From the files of Jonathan Valelly, two-time iconic champion of the Swarthmore United Methodist Church cook-off (2005 & 2006)
Make your aromatic base. Add oil to your biggest pot and turn the heat to medium low. Add diced onion, carrot, celery, and a hit of salt and pepper. Stir and let sizzle. When the onions are glistening at you like, “why me?” (about 5 minutes) mix in the garlic and hot pepper. Let sizzle for 3 minutes.
Add your protein and season it. Raise the heat to medium. Add your protein and break it up a bit. Now is your chance to season the meat itself before swaddling it in glorious tomato gruel, so get hype! Add salt and a lot of pepper, duh, and then get saucy — splash the meat with kecup manis and any other salty sauce(s), plus a squirt of ketchup. Stir a few times until the meat is just cooked to brown. Add your wine or whatever liquid. Bring heat down to low and simmer until liquid reduces by half.
Add tomatoes and beans.
The fun part (add everything else). You now have your basic chili. But who wants to be basic? Go ahead and get creative! Add all the fun veggies and spices you can find! Tinker with the texture — I thicken with tomato paste or bean-can goo, and thin it out with stock or water. And let it all blend.
Use any of these. Or I mean, literally anything you want, just make sure all veggie chunks are about the same size and add them in order of longest to shortest cooking time.
ESSENTIAL CHILI BASE
salt and pepper
1/2 onion, diced
1 celery, diced
1 celery rib, diced (and another, sliced, if you life)
3-4 cloves minced garlic fresh or dried hot pepper to taste (jalepeno, poblano, red chili, scotch bonnet… I’ve never been a chipotle girl, but get your life)
1kg protein (1 use beef, the classic. But turkey, chicken, or any crumbly non-meat option will do. Extra yum points/street cred for anything gamey – moose meat, anyone?)
2tsp kecup manis, a sweetened soy sauce found at quality Asian supermarkets
2 tsp Other salty brown sauce, such as soy sauce, browning sauce, worcestershire sauce, even a blase of beef bouillon mixed in water
1 tbsp ketchup (because people are all children and low-key love ketchup)
3/4 cup dry white wine or another cooking liquid like stock, beer, or good old water
1 can of whole tomatoes (the Jolly Green Giant told me to always buy whole tomatoes because he puts the janky ones in the chopped or puree cans. Also, chunks)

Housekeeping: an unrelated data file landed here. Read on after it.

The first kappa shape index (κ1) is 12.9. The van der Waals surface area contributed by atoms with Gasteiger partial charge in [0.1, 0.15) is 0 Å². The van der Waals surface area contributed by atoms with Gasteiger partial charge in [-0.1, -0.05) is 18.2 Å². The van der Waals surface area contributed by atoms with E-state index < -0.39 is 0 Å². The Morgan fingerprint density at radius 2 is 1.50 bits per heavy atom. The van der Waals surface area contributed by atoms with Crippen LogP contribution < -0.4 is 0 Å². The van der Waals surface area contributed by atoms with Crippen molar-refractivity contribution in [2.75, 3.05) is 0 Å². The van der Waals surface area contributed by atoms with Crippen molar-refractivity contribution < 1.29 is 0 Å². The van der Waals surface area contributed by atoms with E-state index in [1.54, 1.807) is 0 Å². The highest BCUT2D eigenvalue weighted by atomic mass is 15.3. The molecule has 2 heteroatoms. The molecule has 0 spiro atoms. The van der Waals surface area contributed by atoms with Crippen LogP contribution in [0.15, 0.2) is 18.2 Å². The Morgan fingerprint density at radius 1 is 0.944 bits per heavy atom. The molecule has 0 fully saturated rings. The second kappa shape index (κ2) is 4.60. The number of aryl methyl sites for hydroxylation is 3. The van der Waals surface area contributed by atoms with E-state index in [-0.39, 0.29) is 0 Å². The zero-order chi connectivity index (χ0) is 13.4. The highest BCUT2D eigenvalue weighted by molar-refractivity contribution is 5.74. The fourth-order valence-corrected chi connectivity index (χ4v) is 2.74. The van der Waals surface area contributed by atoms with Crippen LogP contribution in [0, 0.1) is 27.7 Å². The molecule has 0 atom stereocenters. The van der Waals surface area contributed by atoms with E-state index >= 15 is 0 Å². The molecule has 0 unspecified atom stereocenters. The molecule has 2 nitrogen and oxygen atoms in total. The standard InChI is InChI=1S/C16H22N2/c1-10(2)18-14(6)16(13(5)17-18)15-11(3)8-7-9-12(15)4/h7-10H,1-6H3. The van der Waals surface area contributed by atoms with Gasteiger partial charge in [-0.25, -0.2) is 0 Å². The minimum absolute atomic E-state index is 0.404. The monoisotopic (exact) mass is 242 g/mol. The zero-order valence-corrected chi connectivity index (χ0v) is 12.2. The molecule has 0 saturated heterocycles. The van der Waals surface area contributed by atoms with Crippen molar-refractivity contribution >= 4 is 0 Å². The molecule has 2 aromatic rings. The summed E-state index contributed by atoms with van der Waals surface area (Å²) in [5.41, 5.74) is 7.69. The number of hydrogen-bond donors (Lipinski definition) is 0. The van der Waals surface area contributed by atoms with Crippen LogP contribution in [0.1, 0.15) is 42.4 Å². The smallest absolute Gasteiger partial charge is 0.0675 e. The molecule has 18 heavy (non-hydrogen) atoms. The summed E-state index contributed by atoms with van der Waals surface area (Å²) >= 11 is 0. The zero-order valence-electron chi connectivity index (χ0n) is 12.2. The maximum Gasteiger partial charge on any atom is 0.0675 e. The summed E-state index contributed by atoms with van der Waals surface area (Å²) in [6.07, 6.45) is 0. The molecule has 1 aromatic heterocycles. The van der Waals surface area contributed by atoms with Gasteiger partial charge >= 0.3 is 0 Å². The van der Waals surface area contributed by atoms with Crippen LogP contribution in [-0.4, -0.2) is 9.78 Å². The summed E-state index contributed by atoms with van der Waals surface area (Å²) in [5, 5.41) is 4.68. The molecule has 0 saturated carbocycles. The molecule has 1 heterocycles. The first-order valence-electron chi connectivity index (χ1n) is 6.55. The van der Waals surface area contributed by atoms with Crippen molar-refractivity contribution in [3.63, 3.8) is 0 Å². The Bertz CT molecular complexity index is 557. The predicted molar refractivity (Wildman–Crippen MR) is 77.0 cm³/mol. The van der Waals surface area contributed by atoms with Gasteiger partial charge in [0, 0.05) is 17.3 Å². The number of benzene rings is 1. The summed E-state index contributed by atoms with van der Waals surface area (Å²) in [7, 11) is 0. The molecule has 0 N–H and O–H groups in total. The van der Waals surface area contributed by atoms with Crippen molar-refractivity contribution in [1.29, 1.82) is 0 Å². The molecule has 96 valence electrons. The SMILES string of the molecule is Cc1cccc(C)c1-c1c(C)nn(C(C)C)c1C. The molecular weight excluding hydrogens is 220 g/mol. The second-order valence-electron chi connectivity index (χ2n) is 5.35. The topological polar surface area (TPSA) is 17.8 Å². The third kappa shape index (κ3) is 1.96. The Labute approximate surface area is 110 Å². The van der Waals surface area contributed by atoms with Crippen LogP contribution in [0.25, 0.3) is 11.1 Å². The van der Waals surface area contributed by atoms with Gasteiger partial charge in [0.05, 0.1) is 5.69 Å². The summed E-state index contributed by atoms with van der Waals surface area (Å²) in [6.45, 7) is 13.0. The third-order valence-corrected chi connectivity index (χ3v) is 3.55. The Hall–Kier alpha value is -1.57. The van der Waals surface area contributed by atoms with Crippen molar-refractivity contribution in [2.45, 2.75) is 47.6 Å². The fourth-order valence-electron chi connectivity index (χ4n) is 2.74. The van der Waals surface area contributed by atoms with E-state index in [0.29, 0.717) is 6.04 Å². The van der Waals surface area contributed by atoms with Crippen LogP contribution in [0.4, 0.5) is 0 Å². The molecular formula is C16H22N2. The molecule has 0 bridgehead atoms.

3-5 cans of various beans. I like to get all different kinds. Red kidney beans are a must, then black beans and white beans. Romano, black eye, pimento — all great. “Medleys” can work, but often have chickpeas — not my style.
HEARTY VEGETABLE OPTIONS
- Chopped carrot, especially garden-grown ones or fancy fun colours
- Celery slices
- Half a can of sweet corn
- Bell peppers
- Sweet potato or squash, small cubes
There are a few things I simply can’t abide in chili. Potatoes, eggplant, leafy greens — miss me with that! Save that shit for your minestrone, lady! Just kidding, that’s me, do whatever you want.
UNENFORCEABLE SEASONING SUGGESTIONS
- Chopped fresh parsley (dry works too)
- Garlic and/or onion powder
- Season salt (Lowrys is common)
- Goya sazon or bean seasoning
- Brown sugar
- Black pepper
- A bit of cumin
- A bit of oregano
- Cayenne or other dried red pepper
- Green Onion
TOP SECRET INGREDIENTS
It pays off to be brave and add some wacky shit too. We are still young, spontaneous punks, right? I tipped you off to kecup manis. Here are some more secret ingredients I’ve used and liked. I wouldn’t advise mixing them all — pick one at a time and taste often.
- 8 spears okra, sliced in 1/2″ rounds. Adds amazing slimey texture, woody taste.
- Peach jam
- Lime juice
- Cotija cheese, melted in
- Fish sauce
- Good ol’MSG — if you still have hangups, um, try Google?
Add taste, tweak. By the time you’ve balanced the flavors to perfection, the chili is ready to eat. I keep it on low for another 15 minutes and let it cool some to let the flavors mingle. They’ll marry even more in the fridge overnight.
Chow down. Top each bowl with fresh herbs, cheese, and one last spin of the pepper grinder. Serve with hot buttered cornbread (JV’s own recipe, exclusive for BP subscribers on brokenpencil.com).
Tell me how it turns out! [email protected]